This morning was the first period clear after what seems like endless days of rain, sleet and snow. I planned to get some pictures of Mars and Saturn so had to get up at 4.30am. I was set up with the telescope and camera in the garden by 5.
Here's my picture of Mars, Saturn and the globular cluster M 22 through the telescope.
Mars (lower left) and Saturn (upper middle) are the brightest objects in the picture. The little dot to the right of Saturn is actually Titan, the biggest moon. The globular cluster M22 is at lower right in the picture. M 22 is a ball of stars (about 70,000 in all) about 35,000 light-years away.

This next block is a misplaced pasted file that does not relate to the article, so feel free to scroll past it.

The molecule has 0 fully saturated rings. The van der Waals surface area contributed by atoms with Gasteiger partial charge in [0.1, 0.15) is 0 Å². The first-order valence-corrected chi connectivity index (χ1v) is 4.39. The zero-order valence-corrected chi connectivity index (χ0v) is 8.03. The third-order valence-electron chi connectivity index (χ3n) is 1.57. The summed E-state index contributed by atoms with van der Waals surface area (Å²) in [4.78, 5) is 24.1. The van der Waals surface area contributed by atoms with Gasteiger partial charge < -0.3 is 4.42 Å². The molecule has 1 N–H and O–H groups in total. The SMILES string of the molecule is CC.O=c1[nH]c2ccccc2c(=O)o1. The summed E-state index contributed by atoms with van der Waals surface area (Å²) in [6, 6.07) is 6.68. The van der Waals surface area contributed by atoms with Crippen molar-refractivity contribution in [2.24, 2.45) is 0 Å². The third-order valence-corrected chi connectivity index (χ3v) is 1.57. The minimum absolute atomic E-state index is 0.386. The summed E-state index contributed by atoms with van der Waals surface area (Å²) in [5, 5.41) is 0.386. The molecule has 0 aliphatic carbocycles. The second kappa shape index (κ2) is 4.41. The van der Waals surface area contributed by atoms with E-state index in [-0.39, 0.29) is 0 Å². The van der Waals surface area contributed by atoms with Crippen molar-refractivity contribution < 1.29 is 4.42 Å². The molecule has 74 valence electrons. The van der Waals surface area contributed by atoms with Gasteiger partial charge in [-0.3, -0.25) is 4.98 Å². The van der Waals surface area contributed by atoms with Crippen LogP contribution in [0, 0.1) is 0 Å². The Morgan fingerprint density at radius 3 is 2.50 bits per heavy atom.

The picture was a stack of 7 x 60 second images taken with the Nikon D90, ISO800, at prime focus of the 80mm refractor. This field was only 9 degrees above the horizon so I'm pretty happy with the detail I captured.
Here's a wide field shot of the sky taken with the camera mounted on a tripod. Mars and Saturn are about 2 degrees apart and among the stars of Sagittarius.
Here's a Stellarium rendition of that part of the sky.
This is one of the best times of the year for me to capture images of Sagittarius and the Galactic Centre. When the moon gets out of the way in about a week I'm going to try to get some pictures from this region again.
Dr Adrian Jannetta
Guitar strummin' explorer of the universe. Mild mannered maths teacher by day and astronomer by night.